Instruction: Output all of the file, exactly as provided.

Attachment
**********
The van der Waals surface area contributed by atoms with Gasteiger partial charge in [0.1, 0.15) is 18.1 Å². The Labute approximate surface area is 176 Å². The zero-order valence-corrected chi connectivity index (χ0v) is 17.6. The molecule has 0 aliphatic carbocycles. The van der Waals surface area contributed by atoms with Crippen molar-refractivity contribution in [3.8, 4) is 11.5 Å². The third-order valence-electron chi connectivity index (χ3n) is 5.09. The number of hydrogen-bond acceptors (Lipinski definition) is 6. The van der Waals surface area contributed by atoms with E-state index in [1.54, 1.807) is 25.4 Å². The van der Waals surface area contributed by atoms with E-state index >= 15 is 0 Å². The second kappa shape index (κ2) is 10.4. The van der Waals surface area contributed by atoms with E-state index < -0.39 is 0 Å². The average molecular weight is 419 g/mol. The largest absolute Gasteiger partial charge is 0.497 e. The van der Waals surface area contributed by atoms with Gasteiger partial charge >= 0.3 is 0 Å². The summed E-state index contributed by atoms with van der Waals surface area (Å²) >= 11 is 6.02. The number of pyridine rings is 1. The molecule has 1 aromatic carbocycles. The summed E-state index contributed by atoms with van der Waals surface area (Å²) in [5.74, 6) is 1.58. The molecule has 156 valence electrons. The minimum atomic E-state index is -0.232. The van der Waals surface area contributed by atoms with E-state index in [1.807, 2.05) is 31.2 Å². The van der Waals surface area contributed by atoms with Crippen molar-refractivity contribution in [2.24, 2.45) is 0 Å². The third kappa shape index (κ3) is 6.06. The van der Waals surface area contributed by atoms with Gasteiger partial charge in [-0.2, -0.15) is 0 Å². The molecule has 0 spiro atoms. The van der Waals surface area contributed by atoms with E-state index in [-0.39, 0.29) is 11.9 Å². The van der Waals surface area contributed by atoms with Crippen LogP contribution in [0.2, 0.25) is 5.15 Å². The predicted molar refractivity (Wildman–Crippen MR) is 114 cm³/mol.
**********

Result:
The van der Waals surface area contributed by atoms with Gasteiger partial charge in [0.1, 0.15) is 18.1 Å². The Labute approximate surface area is 176 Å². The zero-order valence-corrected chi connectivity index (χ0v) is 17.6. The molecule has 0 aliphatic carbocycles. The van der Waals surface area contributed by atoms with Crippen molar-refractivity contribution in [3.8, 4) is 11.5 Å². The third-order valence-electron chi connectivity index (χ3n) is 5.09. The number of hydrogen-bond acceptors (Lipinski definition) is 6. The van der Waals surface area contributed by atoms with E-state index in [1.54, 1.807) is 25.4 Å². The van der Waals surface area contributed by atoms with E-state index >= 15 is 0 Å². The second kappa shape index (κ2) is 10.4. The van der Waals surface area contributed by atoms with E-state index < -0.39 is 0 Å². The average molecular weight is 419 g/mol. The largest absolute Gasteiger partial charge is 0.497 e. The van der Waals surface area contributed by atoms with Gasteiger partial charge >= 0.3 is 0 Å². The summed E-state index contributed by atoms with van der Waals surface area (Å²) >= 11 is 6.02. The number of pyridine rings is 1. The molecule has 1 aromatic carbocycles. The summed E-state index contributed by atoms with van der Waals surface area (Å²) in [5.74, 6) is 1.58. The molecule has 156 valence electrons. The minimum atomic E-state index is -0.232. The van der Waals surface area contributed by atoms with E-state index in [1.807, 2.05) is 31.2 Å². The van der Waals surface area contributed by atoms with Crippen molar-refractivity contribution in [2.24, 2.45) is 0 Å². The third kappa shape index (κ3) is 6.06. The van der Waals surface area contributed by atoms with Gasteiger partial charge in [-0.2, -0.15) is 0 Å². The molecule has 0 spiro atoms. The van der Waals surface area contributed by atoms with E-state index in [-0.39, 0.29) is 11.9 Å². The van der Waals surface area contributed by atoms with Crippen LogP contribution in [0.2, 0.25) is 5.15 Å². The predicted molar refractivity (Wildman–Crippen MR) is 114 cm³/mol.